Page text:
Young athletes who focus on a single sport and play it year-round — sometimes on multiple teams — may think they're boosting their odds of playing in college or even professionally.
But they may be hurting their chances instead, according to a new clinical report from the American Academy of Pediatrics authored by a local physician.
Overuse injuries and mental burnout are sidelining too many kids and teenagers, says Dr. Joel S. Brenner, medical director of the sports and adolescent medicine programs at Children's Hospital of the King's Daughters and the report's lead author.
"If they're playing multiple sports, they're learning different skills that will transfer over to their primary sport," Dr. Brenner says. "They're training different muscles and allowing their other muscles time to recover. If they do the same sport with no break, they also can start to feel a lot of stress and anxiety and perhaps not want to remain physically active at all."
About 50 percent of all athletic injuries are related to overuse, and 70 percent of children drop out of organized sports by age 13, according to the report.
The AAP report recommends delaying specialization until age 15 or 16 at the earliest, when physical growth is more complete and a player is better able to decide how much time he or she wants to devote to a sport.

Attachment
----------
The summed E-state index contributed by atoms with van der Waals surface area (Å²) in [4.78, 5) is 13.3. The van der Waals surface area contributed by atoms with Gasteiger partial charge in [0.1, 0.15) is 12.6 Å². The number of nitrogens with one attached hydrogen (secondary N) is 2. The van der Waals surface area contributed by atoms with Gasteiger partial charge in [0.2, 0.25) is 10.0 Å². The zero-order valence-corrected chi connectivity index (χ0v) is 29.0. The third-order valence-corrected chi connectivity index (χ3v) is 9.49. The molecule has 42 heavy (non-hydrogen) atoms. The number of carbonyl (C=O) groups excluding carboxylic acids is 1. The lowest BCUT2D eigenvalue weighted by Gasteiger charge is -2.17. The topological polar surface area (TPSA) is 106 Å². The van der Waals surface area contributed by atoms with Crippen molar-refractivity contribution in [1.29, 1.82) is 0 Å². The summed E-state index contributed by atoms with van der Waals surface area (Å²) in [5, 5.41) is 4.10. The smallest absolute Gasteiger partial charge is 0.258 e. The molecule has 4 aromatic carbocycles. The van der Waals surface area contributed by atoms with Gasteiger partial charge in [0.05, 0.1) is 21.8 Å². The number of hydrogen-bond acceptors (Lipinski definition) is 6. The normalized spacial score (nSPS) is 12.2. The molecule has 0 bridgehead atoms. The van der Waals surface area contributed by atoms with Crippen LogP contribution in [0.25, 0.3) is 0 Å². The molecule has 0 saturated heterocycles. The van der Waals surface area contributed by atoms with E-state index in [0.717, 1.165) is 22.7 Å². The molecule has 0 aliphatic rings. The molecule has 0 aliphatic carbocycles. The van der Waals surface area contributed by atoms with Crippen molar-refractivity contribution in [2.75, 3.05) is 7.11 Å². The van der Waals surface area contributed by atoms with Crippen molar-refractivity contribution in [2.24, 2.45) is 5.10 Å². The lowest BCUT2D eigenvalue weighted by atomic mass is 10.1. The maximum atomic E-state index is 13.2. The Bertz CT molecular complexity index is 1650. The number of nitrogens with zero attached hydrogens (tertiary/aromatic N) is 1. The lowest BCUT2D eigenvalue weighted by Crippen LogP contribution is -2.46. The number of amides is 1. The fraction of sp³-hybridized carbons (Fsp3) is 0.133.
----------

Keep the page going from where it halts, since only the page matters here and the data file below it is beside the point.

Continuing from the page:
Athletes should take at least three months off from their primary sport during the year, in month-long increments, as well as one to two days off per week. The AAP also advocates a ban on ranking youth athletes nationally or recruiting them for college until late high school.
The report, "Sports Specialization and Intensive Training in Young Athletes", was published in the September issue of the journal Pediatrics. It updates position statements first published in 2000, addressing a youth sports culture that has moved even more toward year-round sports.
Local doctors and physical therapists see a variety of overuse injuries in kids and teenagers, including stress fractures, muscle and tendon damage in joints and abnormalities in the growth plates, or tissue that grows near the end of long bones before adulthood.
The problem isn't just in playing a single sport, but also in playing sports that require similar movements, says Michael Satterley, a physical therapist and clinical director of Tidewater Physical Therapy's Oyster Point Clinic in Newport News. Swimming, baseball, volleyball, tennis and lacrosse, for example, all involve overhead motions that can lead to shoulder injuries, a frequent problem he treats.
"The body is really not designed for that much repetition," Satterley says. "Athletes need to pay attention to pain signals and work in some opposite movements. Those who use a lot of overhead motions, say, would benefit from strengthening their back muscles."
Symptoms of emotional burnout include fatigue, personality changes, little enthusiasm about practice or games and trouble completing usual routines. Athletes who feel a lack of personal control over sports decisions, and who face intense time demands and frequent negative feedback, are at higher risk.